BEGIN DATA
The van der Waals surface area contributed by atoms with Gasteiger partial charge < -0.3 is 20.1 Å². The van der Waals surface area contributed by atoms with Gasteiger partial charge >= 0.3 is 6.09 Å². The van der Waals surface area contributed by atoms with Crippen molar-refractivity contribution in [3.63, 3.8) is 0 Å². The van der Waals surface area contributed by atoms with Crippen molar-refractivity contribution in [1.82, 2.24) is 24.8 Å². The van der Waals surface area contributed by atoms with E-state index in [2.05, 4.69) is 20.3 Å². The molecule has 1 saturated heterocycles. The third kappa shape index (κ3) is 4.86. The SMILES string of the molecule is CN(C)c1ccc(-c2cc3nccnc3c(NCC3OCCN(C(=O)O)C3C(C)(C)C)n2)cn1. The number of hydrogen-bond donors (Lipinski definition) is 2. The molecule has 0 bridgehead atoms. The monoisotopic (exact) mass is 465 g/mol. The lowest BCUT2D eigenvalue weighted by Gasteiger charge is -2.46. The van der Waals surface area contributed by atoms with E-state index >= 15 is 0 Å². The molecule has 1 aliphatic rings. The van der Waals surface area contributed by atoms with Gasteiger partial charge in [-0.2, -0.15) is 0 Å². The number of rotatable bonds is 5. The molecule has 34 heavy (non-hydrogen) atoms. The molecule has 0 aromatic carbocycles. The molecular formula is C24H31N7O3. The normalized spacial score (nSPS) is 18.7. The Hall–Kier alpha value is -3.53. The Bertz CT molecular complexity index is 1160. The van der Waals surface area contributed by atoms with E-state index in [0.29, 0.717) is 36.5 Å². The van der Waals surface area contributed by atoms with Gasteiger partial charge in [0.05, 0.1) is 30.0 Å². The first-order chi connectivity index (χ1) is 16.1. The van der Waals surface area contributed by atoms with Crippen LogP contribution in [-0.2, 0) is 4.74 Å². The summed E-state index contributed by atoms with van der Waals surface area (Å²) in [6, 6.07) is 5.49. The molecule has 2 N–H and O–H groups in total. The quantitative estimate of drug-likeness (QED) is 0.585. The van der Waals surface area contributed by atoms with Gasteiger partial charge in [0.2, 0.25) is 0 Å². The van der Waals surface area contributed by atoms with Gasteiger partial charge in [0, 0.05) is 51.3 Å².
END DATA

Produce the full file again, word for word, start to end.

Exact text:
The van der Waals surface area contributed by atoms with Gasteiger partial charge < -0.3 is 20.1 Å². The van der Waals surface area contributed by atoms with Gasteiger partial charge >= 0.3 is 6.09 Å². The van der Waals surface area contributed by atoms with Crippen molar-refractivity contribution in [3.63, 3.8) is 0 Å². The van der Waals surface area contributed by atoms with Crippen molar-refractivity contribution in [1.82, 2.24) is 24.8 Å². The van der Waals surface area contributed by atoms with E-state index in [2.05, 4.69) is 20.3 Å². The molecule has 1 saturated heterocycles. The third kappa shape index (κ3) is 4.86. The SMILES string of the molecule is CN(C)c1ccc(-c2cc3nccnc3c(NCC3OCCN(C(=O)O)C3C(C)(C)C)n2)cn1. The number of hydrogen-bond donors (Lipinski definition) is 2. The molecule has 0 bridgehead atoms. The monoisotopic (exact) mass is 465 g/mol. The lowest BCUT2D eigenvalue weighted by Gasteiger charge is -2.46. The van der Waals surface area contributed by atoms with E-state index >= 15 is 0 Å². The molecule has 1 aliphatic rings. The van der Waals surface area contributed by atoms with Gasteiger partial charge in [-0.2, -0.15) is 0 Å². The number of rotatable bonds is 5. The molecule has 34 heavy (non-hydrogen) atoms. The molecule has 0 aromatic carbocycles. The molecular formula is C24H31N7O3. The normalized spacial score (nSPS) is 18.7. The Hall–Kier alpha value is -3.53. The Bertz CT molecular complexity index is 1160. The van der Waals surface area contributed by atoms with E-state index in [0.29, 0.717) is 36.5 Å². The van der Waals surface area contributed by atoms with Gasteiger partial charge in [0.05, 0.1) is 30.0 Å². The first-order chi connectivity index (χ1) is 16.1. The van der Waals surface area contributed by atoms with Crippen LogP contribution in [-0.2, 0) is 4.74 Å². The summed E-state index contributed by atoms with van der Waals surface area (Å²) in [6, 6.07) is 5.49. The molecule has 2 N–H and O–H groups in total. The quantitative estimate of drug-likeness (QED) is 0.585. The van der Waals surface area contributed by atoms with Gasteiger partial charge in [0.2, 0.25) is 0 Å². The van der Waals surface area contributed by atoms with Gasteiger partial charge in [0, 0.05) is 51.3 Å².